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NEW YORK, June 12 (Reuters) - Verizon Wireless is revamping its prices with new service plans that include unlimited calls and texts and the ability for customers to share their data allowance among multiple devices as it looks to shake up the U.S. wireless industry.
The biggest U.S. mobile operator is hoping to entice customers to connect more gadgets like tablet computers to its network with the new plans as customers will be able avoid paying separate data subscriptions for each device.
Verizon Wireless is a venture of Verizon Communications and Vodafone Group Plc.
The revamp, which Verizon Wireless has been considering for more than a year, is aimed at helping Verizon's top line as an increase in connected devices would mean more revenue. Some analysts expect rivals to begin offering similar plans.
Today most consumers do not choose tablets with cellular connections as they prefer to stick to more limited range Wi-Fi wireless networks rather than pay a second cellular data fee.
And while some consumers spend less time on the phone and send fewer text message, they are rapidly increasing their data usage, according to service providers.
As a result, the biggest U.S. operators have been increasing their data prices even as they've lowered traditional phone call prices.
While Verizon's new offer involves a higher fee per gigabyte of data, Verizon hopes that the inclusion of unlimited voice and texting and the shared data element would help make the plans popular with consumers.
"What I'm doing is giving you the flexibility to share the data you've paid for," Chief Marketing Officer Tami Erwin told Reuters. "Customers who are using more than one device will very quickly see the value in this."
Today, for example, a customer might have to pay extra for going over their data usage allowance even though they may not have used their full allowance for their smartphone. With a shared plan this would not be an issue, Erwin said.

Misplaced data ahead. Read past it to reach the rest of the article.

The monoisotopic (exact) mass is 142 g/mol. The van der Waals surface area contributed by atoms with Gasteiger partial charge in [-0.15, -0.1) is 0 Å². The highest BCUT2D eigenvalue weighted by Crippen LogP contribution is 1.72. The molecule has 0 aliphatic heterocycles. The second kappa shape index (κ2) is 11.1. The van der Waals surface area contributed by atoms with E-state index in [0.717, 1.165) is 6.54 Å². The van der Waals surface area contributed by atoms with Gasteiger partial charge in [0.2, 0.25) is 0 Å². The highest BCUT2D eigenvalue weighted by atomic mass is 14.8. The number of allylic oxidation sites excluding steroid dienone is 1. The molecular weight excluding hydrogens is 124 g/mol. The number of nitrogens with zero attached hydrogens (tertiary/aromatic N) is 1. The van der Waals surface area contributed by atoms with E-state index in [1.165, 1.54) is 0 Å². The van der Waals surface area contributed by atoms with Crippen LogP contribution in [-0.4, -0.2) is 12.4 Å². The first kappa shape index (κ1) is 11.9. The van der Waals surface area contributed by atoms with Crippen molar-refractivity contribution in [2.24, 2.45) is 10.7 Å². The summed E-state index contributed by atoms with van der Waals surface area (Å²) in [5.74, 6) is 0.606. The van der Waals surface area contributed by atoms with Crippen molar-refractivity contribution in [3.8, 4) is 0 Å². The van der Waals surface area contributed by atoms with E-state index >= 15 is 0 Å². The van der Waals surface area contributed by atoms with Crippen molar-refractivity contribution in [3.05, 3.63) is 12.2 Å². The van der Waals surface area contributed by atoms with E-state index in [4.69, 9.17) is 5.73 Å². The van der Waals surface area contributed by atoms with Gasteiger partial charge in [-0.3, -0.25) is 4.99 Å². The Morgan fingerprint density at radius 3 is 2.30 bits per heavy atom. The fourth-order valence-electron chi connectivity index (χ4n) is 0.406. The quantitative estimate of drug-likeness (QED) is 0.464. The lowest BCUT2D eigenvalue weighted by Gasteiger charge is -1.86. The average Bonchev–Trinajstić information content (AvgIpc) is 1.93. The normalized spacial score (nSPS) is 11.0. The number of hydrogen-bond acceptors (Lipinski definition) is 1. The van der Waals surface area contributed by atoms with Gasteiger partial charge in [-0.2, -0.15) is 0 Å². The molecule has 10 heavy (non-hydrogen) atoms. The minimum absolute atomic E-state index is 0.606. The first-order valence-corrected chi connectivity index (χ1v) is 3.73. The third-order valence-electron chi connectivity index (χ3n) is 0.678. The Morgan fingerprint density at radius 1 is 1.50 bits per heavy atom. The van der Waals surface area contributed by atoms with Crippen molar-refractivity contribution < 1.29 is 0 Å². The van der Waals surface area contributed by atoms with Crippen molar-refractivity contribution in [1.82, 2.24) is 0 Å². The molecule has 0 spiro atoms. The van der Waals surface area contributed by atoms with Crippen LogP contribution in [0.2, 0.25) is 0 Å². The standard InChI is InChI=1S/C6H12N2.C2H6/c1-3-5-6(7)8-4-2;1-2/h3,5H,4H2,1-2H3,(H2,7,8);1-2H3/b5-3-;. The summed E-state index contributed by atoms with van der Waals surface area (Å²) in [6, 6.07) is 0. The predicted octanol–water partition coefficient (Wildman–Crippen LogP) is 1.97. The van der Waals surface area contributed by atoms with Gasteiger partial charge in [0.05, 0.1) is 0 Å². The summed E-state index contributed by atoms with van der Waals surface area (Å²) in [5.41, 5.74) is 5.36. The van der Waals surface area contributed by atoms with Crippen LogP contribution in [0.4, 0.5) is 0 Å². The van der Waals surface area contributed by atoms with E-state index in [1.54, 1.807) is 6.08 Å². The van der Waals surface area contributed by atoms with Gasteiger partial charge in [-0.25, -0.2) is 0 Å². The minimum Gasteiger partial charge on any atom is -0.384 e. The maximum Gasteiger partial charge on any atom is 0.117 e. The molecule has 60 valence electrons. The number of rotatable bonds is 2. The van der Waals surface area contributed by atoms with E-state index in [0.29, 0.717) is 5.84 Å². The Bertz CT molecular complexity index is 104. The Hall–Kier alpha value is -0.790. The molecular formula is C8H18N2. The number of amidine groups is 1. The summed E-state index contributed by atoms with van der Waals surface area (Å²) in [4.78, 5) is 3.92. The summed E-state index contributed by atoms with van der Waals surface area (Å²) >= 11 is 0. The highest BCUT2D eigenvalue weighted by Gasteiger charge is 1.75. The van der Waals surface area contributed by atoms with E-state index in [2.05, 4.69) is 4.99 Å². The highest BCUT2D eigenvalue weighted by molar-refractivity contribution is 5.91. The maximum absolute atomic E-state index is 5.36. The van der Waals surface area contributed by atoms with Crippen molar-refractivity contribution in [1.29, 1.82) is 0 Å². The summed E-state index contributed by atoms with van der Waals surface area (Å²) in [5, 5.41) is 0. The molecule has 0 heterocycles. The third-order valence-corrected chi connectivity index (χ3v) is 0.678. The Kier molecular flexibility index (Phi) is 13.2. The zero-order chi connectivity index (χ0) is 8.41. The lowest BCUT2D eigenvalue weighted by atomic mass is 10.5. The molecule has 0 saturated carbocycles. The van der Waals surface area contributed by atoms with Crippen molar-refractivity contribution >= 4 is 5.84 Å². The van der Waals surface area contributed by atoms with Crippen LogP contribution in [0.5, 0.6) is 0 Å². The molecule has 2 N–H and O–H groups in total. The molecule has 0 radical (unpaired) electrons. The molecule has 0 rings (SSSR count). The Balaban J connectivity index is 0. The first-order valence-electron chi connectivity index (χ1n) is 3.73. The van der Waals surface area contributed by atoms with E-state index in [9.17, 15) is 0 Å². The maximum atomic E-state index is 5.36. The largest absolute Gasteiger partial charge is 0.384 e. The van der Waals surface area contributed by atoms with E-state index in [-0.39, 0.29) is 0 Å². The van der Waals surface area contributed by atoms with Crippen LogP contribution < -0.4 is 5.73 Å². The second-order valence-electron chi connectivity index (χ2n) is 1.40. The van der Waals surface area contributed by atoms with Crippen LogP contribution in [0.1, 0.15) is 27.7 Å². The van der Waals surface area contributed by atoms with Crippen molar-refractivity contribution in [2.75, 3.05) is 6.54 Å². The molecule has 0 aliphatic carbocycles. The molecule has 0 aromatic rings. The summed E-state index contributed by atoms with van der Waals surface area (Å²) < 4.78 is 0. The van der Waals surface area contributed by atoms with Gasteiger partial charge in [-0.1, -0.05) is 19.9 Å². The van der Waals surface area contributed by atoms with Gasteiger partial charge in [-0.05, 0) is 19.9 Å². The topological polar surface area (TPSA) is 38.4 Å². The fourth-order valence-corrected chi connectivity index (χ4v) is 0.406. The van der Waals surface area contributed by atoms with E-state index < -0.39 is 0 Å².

"This is really intended to drive growth. My expectation is it doesn't change our margins," she said.
Recon Analytics analyst Roger Entner said he expects Verizon's biggest rival AT&T Inc to follow with a rival offering very shortly and that other rivals will eventually add shared data plans. AT&T has said recently that it would look at providing shared plans.
Under Verizon's new plans, available starting June 28, a smartphone customer would pay a monthly access fee of $40 that includes unlimited calls and texts, and a fee of $60 for two gigabytes of data, which could be shared with up to 10 devices.
Each additional device requires another access tariff such as a $10 fee for a tablet or a $20 fee for a laptop.
Today Verizon customers pay $30 for 2 gigabytes of data and $40 for the cheapest voice plan with 450 minutes of talk time and another $20 for unlimited text messages. But if a customer also wants to connect a tablet computer today they have to pay another $30 a month for another 2 gigabytes plan, leading to a total bill of $120 per month.
For a customer who needs a combined data allowance of 4 gigabytes for their tablet and their smartphone, the total fee, including voice, would still be $120 under the new plan.
On average Verizon Wireless customers use about 1 to 2 gigabytes of data on their mobile device, according to Erwin who said that customers' data usage keeps growing. She declined to comment on the trends for voice usage.
Verizon Wireless customers will be able to choose to stick with the existing service plans but any new customers will be required to sign up for the shared plans from June 28 onward, even if they do not intend to connect a second device.
Recon Analytics' Entner said that the new plans were a good deal for heavy data users. It will appeal to the top 20 percent of mobile users as they could potentially save money while many customers who are less interested in data usage may end up sticking with their current data plans.
"This is for the technorati who have multiple devices," Entner said. But he noted that it could also be especially helpful for families where data and voice usage varies hugely between different people in the family.